Behind the scenes in Central Falls: correctional facilities as economic development?

Last year, Associate Justice Mark Pfeiffer the Rhode Island State Receiver appointed to manage the finances of Central Falls issued a report detailing the reasons for Central Falls deep and longstanding financial problems.

The major structural drivers: 1) Collective Bargaining Agreements (CBAs). Unionized municipal employees constitute 71 percent of Central Falls’ workforce. Their CBAs are described as “highly restrictive,” and give the government little leeway to make adjustments. 2) The John Hancock pension plan for fire and police, 3) Unfunded OPEB totaling $32 million,  and 4) The Wyatt Detention Facility.

In 1991, the city, operating through a newly-created state entity, “the Central Falls Detention Facility Corporation”  (CFDFC) made an intergovernmental agreement with the U.S. Marshals Service to operate the Wyatt Detention Facility in order to “pursue economic development through the acquisition or construction of correctional facilities.”

Wyatt is tax-exempt and is supposed to make an annual payment to the city, “In this way, Wyatt would still provide the City with the benefit of economic development – tax revenue for the City – but would do so in the form of an impact fee payment rather than through taxes.”

The quasi-public CFDFC was to oversee Wyatt which now houses about 700 detainees. Building of the facility was financed by $30 million in revenue bonds, and a 2005 expansion financed by another $106 million in bonds. Per diem payments from the U.S. Marshals Service were to repay the bonds. But, a decreased number of detainees from Immigration and Customs Enforcement  (due to the death of a detainee), led to a decrease in projected revenues at the facility. Thus, CFDFC suspended payments to Central Falls. A fact compounded by Central Falls’ inability to accurately budget for the loss (they continued to budget as if they would receive payments).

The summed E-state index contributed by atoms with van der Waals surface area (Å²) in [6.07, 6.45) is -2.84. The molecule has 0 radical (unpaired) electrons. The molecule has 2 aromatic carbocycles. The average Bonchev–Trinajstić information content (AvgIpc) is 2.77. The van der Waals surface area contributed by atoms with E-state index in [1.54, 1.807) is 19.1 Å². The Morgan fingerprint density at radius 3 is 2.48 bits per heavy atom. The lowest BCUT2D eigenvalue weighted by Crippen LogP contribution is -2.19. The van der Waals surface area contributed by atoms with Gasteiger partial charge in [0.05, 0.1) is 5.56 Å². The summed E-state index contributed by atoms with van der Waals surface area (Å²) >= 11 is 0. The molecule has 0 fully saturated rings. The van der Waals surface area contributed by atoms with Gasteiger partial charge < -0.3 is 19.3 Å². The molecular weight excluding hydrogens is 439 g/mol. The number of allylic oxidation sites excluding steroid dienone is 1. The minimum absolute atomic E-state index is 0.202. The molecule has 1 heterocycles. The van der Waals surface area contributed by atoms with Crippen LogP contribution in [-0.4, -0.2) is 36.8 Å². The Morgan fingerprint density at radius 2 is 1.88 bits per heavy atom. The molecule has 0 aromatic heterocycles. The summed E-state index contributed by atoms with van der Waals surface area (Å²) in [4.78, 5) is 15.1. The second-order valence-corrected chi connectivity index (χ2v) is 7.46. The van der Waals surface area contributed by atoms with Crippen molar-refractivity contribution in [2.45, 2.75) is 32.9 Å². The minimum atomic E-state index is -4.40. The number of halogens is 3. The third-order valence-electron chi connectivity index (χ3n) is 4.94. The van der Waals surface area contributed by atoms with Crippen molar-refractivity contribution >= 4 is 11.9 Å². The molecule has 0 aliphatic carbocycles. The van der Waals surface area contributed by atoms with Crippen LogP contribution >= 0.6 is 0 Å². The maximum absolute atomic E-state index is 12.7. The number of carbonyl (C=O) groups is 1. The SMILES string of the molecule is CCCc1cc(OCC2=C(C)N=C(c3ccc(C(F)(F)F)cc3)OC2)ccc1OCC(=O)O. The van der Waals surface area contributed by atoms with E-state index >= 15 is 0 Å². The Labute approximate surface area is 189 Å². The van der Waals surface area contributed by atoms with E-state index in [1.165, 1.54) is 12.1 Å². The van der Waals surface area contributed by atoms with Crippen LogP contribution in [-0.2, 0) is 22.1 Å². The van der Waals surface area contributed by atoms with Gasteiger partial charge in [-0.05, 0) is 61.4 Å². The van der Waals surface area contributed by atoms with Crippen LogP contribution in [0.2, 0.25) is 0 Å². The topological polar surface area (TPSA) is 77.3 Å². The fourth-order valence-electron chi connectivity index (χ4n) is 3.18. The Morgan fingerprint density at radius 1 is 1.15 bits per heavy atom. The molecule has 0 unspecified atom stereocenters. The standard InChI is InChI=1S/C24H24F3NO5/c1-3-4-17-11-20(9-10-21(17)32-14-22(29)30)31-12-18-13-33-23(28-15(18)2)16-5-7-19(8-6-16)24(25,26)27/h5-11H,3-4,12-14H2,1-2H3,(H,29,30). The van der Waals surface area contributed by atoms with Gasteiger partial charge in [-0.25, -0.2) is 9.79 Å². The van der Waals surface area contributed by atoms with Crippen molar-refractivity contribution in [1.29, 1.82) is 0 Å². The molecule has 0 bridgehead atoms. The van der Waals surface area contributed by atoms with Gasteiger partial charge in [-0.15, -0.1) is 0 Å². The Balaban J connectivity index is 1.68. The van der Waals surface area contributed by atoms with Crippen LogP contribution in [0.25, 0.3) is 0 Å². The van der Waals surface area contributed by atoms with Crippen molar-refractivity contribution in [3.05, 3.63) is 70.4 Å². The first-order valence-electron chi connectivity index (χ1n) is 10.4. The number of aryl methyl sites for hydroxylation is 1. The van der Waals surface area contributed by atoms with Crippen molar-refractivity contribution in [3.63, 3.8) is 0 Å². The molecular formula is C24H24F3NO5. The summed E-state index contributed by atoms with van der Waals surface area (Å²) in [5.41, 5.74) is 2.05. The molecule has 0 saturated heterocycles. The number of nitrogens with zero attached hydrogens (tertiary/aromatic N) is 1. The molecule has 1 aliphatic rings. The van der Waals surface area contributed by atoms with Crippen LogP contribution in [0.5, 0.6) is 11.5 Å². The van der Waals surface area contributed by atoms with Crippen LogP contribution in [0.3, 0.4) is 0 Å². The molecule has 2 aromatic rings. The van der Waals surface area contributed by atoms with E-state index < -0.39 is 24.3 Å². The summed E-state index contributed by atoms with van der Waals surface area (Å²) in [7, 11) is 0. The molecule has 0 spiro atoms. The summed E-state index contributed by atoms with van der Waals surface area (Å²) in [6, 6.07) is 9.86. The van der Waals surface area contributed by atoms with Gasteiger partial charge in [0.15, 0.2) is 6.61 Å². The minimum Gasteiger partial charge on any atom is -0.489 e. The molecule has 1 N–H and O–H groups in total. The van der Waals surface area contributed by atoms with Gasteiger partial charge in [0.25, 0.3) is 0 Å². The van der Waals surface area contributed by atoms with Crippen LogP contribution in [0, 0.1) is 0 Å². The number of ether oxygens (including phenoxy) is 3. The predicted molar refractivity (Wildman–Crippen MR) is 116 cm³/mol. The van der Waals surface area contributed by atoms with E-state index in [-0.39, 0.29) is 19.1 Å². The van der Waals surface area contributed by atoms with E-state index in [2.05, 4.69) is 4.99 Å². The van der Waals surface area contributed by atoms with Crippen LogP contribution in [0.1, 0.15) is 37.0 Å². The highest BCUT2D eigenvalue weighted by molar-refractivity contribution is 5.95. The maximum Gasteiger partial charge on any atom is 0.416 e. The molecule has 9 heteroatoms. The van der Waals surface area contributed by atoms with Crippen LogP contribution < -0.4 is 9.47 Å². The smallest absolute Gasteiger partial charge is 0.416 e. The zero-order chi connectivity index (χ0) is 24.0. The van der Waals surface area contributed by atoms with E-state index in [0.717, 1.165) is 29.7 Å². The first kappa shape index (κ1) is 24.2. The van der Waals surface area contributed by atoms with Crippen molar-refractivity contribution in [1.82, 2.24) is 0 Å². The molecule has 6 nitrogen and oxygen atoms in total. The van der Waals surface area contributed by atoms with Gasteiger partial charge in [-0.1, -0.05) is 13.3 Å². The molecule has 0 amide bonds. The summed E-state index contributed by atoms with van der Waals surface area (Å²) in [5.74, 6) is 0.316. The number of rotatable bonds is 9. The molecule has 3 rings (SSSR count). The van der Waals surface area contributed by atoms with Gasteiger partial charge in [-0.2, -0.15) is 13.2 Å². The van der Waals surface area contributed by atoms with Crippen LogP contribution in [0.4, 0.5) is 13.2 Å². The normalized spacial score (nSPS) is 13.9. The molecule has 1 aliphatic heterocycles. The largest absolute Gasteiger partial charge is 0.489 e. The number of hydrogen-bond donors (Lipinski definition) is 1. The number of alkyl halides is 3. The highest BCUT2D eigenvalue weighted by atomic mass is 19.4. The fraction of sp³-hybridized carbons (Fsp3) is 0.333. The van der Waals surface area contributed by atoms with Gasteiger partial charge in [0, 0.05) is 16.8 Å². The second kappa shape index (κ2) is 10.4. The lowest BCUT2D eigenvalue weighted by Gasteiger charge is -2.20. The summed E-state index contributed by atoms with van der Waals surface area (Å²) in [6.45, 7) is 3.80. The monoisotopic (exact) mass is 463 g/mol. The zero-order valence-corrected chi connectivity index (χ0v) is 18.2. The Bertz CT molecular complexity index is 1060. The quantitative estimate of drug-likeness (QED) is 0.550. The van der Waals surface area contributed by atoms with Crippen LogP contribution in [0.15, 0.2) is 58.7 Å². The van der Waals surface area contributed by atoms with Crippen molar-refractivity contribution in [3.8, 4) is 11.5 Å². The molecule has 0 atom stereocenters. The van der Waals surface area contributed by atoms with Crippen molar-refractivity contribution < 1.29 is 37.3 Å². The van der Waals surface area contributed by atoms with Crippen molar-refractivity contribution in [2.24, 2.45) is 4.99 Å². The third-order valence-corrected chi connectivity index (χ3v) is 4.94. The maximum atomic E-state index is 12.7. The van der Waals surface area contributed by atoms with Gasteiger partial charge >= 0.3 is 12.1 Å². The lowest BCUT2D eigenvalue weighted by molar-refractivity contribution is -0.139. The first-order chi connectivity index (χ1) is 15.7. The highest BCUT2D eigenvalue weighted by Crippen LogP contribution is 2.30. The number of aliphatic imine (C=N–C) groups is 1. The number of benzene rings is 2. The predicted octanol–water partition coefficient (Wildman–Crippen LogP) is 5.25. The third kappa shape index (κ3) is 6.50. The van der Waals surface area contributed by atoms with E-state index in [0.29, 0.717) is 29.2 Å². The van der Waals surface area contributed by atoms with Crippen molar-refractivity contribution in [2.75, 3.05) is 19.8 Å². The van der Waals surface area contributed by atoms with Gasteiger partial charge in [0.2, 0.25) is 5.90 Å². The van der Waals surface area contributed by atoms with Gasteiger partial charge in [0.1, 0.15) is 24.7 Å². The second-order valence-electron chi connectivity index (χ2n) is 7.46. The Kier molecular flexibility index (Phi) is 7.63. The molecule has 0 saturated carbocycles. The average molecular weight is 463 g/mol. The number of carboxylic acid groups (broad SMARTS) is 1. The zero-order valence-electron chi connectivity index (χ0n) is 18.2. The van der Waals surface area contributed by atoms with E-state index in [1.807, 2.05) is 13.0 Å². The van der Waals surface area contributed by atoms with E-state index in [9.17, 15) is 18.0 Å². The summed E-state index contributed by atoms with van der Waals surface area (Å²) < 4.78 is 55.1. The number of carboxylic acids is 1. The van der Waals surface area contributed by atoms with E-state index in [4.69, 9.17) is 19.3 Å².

The receiver’s report states, “the impact fee is a discretionary payment that holds a lower priority than payments to bondholders…In other words, The City is the last beneficiary of payments by Wyatt, although the very creation of Wyatt was designed to benefit the City.” Bondholders are threatening to sue if Wyatt pays the City before it pays them. Wyatt is in bad financial shape with current debt service costs slated to grow substantially. (Moody’s doesn’t think the Chapter 9 filing will affect Central Falls GO bondholders.)

Part of Wyatt’s tangled web can be traced to one questionable assumption: that the construction of federal correctional facility by the issuance of revenue bonds would result in local “economic development” in the form of revenues for Central Falls. Wyatt gets $100 a day per detainee from the federal government.

Now the legislature is considering taxing the facility to generate revenues. As one legislator notes, “It is certainly not the economic development engine that was envisioned…If they can pay those kinds of salaries to top administrators, they should be at least able to pay the city $500,000 per year.”

In June, the Rhode Island legislature issued a resolution to study Wyatt further.